The Salty Side: Saltwater Aquariums for Beginners

Do You Need To Cycle A Frag Tank?

The main purpose of a frag tank is to house coral frags. When asking, ‘Do you need to cycle a frag tank?’, what you are really asking is what requirements need to be met to ensure coral frags remain healthy, and what do you need to do to make sure you will be able to sell them on? When we consider the fundamental, minimum requirement of coral in any healthy aquarium, we look at lighting, alkalinity, calcium, magnesium, trace minerals and nutrients. These requirements are non-negotiable for successful growth.

frag tank fish

To meet the minimum requirements, we provide the appropriate lighting. We also set up a dosing schedule to keep maintain good husbandry. In fact, it is quite possible to meet coral nutrient requirements by dosing nitrate and dosing phosphate too. However, by simply cycling a frag tank, you are establishing the nitrogen cycle and providing the vehicle for creating nitrate.

What Is The Easiest Way To Cycle A Frag Tank?

When considering establishing the nitrogen cycle in your frag tank there are a number of choices available to you:

  • Use established ‘live rock’

    Live rock is probably the fastest and easiest way of cycling your tank. The rock will be inhabited by nitrifying bacteria that will quickly ensure that any ammonia introduced to your system (detritus, fish waste) will quickly be broken down into nitrate.

  • Introduce nitrifying bacteria

    Nitrifying bacteria can be purchased by the bottle and used to populate dry rock in your tank.

    ATM Colony is widely used for this purpose with great success, but requires fish to be added at the same time.

  • Traditional cycling

    This is the oldest method, but still used.

    This method requires the introduction of ammonia to the system. This can be in the form of a frozen muscle left to rot in the water, or directly dosing ammonia.

    This can take up to 6 weeks to complete.

All of the above methods of cycling requires that your system has the ability to support nitrifying bacteria.

How To Support Nitrifying Bacteria.

In order to support enough bacteria for your system, you will need to provide them with a home.

Home for nitrifying bacteria is live rock, as well as man-made alternatives used for this purpose. See our article on Live Rock for more info.

CerMedia MarinePure 1.5-Inch Sphere Bio-Filter Media for Marine and Freshwater Aquariums, 1-Gallon
  • Ceramic Bio-filter Media with Vast Surface Area AND Open-Flow Porosity
  • Ammonia and Nitrite Removal
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Biological filtration such as MarinePure, are an alternative to live rock capable of sustaining your bacteria responsible for looking after your nitrogen cycle.
A benefit of this filter media is that unlike live rock, which is always organic in shape, these blocks can occupy a relatively small space, but work with the same potential.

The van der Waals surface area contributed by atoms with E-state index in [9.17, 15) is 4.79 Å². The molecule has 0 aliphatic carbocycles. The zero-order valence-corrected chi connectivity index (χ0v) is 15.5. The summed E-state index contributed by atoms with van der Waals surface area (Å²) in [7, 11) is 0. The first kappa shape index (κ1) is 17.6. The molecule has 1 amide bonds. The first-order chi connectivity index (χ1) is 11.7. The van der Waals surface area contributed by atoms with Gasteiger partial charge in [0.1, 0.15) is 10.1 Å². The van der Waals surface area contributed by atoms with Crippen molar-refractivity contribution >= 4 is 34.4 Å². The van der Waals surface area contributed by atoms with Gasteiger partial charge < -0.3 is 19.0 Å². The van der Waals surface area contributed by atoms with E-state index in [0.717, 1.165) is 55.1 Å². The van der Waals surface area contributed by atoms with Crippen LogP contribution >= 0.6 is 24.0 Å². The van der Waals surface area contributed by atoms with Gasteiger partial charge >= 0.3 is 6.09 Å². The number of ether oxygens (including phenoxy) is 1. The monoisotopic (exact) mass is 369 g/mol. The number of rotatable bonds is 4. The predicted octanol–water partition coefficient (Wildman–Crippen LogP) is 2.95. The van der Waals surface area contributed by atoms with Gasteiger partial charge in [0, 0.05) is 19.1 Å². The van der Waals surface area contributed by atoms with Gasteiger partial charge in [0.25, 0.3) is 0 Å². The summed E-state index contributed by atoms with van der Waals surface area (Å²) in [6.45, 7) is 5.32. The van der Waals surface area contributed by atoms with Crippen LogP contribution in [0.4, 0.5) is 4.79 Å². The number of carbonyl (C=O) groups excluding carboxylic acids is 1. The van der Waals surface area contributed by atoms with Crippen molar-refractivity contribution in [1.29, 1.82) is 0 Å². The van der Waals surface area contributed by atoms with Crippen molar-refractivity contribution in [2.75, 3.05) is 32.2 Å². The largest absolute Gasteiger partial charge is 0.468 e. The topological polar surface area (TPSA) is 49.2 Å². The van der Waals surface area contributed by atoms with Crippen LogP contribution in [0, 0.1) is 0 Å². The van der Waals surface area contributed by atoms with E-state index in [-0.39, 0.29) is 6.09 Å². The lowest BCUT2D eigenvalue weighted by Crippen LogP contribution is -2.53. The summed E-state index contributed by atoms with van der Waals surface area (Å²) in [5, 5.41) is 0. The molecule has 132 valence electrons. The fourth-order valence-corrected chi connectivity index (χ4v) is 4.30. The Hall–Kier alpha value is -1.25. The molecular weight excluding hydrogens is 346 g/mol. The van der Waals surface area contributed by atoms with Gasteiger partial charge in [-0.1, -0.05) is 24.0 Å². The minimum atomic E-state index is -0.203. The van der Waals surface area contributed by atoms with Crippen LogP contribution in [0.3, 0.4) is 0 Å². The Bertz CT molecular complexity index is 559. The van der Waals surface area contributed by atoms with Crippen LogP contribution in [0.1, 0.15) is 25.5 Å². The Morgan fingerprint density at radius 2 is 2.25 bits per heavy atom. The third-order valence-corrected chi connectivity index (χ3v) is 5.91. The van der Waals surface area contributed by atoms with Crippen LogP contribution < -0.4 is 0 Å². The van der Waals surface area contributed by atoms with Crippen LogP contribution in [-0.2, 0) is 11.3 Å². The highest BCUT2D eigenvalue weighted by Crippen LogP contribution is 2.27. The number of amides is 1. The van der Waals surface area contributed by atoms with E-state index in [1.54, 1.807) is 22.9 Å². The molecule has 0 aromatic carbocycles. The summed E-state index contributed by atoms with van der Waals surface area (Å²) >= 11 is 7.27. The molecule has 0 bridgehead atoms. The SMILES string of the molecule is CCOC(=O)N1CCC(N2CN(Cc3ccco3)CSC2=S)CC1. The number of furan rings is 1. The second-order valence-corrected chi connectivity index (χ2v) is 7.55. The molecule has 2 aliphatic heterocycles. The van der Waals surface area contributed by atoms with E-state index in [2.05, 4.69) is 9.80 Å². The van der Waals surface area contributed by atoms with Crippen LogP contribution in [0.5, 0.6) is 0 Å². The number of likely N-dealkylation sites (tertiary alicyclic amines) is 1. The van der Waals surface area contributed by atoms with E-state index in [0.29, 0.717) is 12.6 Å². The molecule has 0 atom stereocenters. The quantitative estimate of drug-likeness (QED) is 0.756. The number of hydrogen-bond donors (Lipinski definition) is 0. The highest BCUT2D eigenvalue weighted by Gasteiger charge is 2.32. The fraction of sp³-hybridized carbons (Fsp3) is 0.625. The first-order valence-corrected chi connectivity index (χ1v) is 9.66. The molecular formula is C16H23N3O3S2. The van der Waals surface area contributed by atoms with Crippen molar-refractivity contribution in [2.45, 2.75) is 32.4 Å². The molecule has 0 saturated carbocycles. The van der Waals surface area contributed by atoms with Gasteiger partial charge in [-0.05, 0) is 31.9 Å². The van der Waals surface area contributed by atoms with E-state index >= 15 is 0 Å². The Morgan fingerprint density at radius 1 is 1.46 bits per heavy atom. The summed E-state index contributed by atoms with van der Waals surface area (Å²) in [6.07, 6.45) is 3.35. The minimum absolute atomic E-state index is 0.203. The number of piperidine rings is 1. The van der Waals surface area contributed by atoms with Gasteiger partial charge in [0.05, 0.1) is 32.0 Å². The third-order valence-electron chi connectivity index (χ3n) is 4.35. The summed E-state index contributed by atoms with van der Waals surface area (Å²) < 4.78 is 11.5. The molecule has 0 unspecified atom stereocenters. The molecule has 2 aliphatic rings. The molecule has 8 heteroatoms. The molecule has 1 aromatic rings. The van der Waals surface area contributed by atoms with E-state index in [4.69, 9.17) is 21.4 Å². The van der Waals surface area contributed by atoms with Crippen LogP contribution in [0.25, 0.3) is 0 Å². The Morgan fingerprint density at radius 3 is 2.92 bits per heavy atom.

Can I cycle a frag tank using used water?

Unfortunately, using water from your main display will not automatically cycle your frag tank. The bacteria responsible for the nitrogen cycle do not reside in the water column, but as discussed above, in live rock or man-made alternatives. This however, does not stop you using your existing water if you have it available to use. I would only advise against this if you have an existing parasite that could potentially harm your corals, in your display tank.

Can I cycle a frag tank without fish?

It is possible to cycle a frag tank without fish. In fact, cycling should never be done with fish unless using ATM Colony or similar, because of the potentially toxic levels of ammonia and nitrite which exist in the first stages.

As long as you have a source of ammonia present, your tank will begin to cycle.

If you intend to keep a frag tank without fish, you will need to consider dosing an additive like Potassium Nitrate to ensure you always have trace levels of nitrate in your system.

Can I Cycle My Tank Without A Sump?

If you do not have a sump set up for your frag tank, you will still need to provide a harbourage for your nitrifying bacteria.

This may mean that you will need to dedicate part of your tank to some live rock.  Having live rock in your frag tank is not a bad thing.  If you have a few fish they will welcome a somewhere to hide overnight.

Will Live Sand Help My Tank Cycle?

The addition of live sand can help with cycling of your tank in addition to live rock, but not on its own.

Sand it not ideal in a frag tank as it has the potential to trap detritus. It also makes cleaning the tank out harder, whereas a clean glass bottom is easier to maintain.

Wavemakers introduced into a shallow tank will always be beneficial to your coral, but if you have added sand you will find it blowing everywhere.

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